Yes, I was that happy. And I was more motivated than I had ever been. I never regretted not going to LUMS. I kept working on the same idea and it turned into something really good: a project management tool which implemented gamification to engage employees and keep them motivated. The same idea won at three different business plan competitions. Gathered a total of Rs. 1 Lakh or something. Got a lot of great exposure, made a lot of contacts, grew my network, and most of all, learned a lot. Thanks to the amazing mentors I had!

I was really confident about the idea, and so were my mentors. They encouraged me to work on it. And they promised me I’d be filthy rich in a year. With that motivation, I shifted to an apartment last year. I gathered a team of really good developers and designers. I was excited. Why wouldn’t I be? I was potentially sitting on millions.

But then, slowly and gradually, the motivation in others started to die out. They found “better” things to do. I wasn’t prepared for such a scenario, especially when everyone had promised me they’d work on it with me. I mean, I had given up a trip to the U.S., internship opportunities, application development, partying, a peaceful summer vacations, and a lot of other things. And when things started falling apart between us, the startup I had in mind never started. I left social networking websites, gave up basketball, stopped doodling, lost contact with a lot of friends, and decided to keep working, even if I had to work alone.

I had just gotten a new laptop then. Some ASUS K-series. It wasn’t great, but I could develop something on it. I started learning Django and Python (some programming language if you don’t get it). Designed a few modules of whatever I was doing back then. And then, Pluto aligned against me too; my laptop crashed, and my Django and Python stopped working (not going into details).

Didn’t know what to do then. And for the first time after the Startup Weekend, I was demotivated. My friends had interned at great companies, gathered a lot of experience, matured their CVs. But me? All my plans had been destroyed. I mean, more than a year had passed, and I had accomplished literally nothing. And what’s the use of entering a market with an idea that’s a year old?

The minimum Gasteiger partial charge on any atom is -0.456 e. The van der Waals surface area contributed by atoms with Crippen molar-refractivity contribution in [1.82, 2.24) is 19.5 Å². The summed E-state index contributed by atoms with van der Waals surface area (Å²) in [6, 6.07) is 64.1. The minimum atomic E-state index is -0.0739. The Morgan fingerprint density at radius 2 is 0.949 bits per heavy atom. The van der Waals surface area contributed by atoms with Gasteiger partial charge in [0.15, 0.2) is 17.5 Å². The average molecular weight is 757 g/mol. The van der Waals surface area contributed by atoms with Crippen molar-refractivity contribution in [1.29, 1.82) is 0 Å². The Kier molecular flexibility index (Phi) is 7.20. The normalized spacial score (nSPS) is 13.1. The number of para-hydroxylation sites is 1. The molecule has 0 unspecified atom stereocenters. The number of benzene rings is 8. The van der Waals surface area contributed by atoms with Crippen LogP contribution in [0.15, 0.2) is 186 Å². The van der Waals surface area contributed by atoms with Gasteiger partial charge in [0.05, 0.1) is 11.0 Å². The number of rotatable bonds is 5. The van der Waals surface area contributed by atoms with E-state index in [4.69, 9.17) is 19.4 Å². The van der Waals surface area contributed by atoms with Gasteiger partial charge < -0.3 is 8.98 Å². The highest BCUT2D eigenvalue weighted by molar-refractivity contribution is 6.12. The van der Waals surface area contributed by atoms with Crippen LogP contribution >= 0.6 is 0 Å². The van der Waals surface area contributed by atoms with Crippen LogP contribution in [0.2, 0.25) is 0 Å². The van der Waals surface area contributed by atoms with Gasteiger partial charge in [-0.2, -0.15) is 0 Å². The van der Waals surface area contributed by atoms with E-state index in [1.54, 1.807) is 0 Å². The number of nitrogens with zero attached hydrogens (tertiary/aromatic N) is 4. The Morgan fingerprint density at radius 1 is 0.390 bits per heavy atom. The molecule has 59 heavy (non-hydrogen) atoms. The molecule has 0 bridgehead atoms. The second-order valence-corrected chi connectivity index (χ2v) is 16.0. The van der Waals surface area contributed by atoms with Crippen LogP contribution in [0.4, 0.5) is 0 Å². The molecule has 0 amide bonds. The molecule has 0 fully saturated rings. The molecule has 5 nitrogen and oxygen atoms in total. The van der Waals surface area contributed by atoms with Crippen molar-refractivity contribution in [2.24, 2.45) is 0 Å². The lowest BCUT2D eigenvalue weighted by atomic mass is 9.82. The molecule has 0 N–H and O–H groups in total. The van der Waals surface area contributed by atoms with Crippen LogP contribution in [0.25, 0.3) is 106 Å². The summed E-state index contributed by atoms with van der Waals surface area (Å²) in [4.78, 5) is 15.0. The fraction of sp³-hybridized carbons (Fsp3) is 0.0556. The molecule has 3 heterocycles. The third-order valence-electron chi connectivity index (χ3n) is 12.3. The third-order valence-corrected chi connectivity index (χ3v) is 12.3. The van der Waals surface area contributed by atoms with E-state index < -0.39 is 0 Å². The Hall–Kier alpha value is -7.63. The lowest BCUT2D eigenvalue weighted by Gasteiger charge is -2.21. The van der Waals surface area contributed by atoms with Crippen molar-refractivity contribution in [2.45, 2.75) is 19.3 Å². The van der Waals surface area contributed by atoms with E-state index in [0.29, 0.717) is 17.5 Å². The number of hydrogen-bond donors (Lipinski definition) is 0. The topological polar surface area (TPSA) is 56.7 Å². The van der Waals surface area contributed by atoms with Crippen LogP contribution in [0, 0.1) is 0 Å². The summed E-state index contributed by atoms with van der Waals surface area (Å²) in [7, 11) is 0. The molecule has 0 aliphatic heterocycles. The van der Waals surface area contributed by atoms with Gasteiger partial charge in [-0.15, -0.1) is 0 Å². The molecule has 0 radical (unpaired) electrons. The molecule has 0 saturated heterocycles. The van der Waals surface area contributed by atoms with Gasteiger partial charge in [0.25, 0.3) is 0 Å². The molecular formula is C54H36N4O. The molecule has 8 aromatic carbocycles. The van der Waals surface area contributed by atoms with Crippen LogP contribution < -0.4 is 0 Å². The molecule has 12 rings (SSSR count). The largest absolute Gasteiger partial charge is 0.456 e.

Last month, my apartment-buddy Sair and I were having a late night discussion on everything. We were discussing ideas that could change something. And then suddenly I thought of a problem. I had something in mind, but I could not explain it to Sair. We had a mindless debate over something that neither of us could comprehend.

And then last week, I got to know about Startup Weekend Islamabad 2014. Because of my experience of the failed startup, I registered for the event half-heartedly.

The idea I had in mind was too complicated; it was more of a really big problem I observed in the psychological development of children because of the smartphones and tablets they had access to. I could not come up with a solution for it. I discussed the problem with teachers, and people from the industry who were coming to my university to different seminars. I talked about it with my brothers and my friends. But I was still as aimless as I was on the night I had thought of the problem.

Anyway, I prepared a pitch for one minute for the first day of the Startup Weekend. A total of 37 ideas were pitched in front of the judges that night. I went on stage, and stuttered whatever I had in mind. I did not get a round of applause or a standing ovation. I knew no one in the audience understood a word that came out of my mouth.


After all the ideas had been pitched, the participants were given 5 stickers to place in front of the ideas they liked best on a whiteboard. I gave myself 4 stickers, and the last one to an idea about women empowerment (the presenter was also pretty cool). Those were the only 4 votes I got that night by the audience.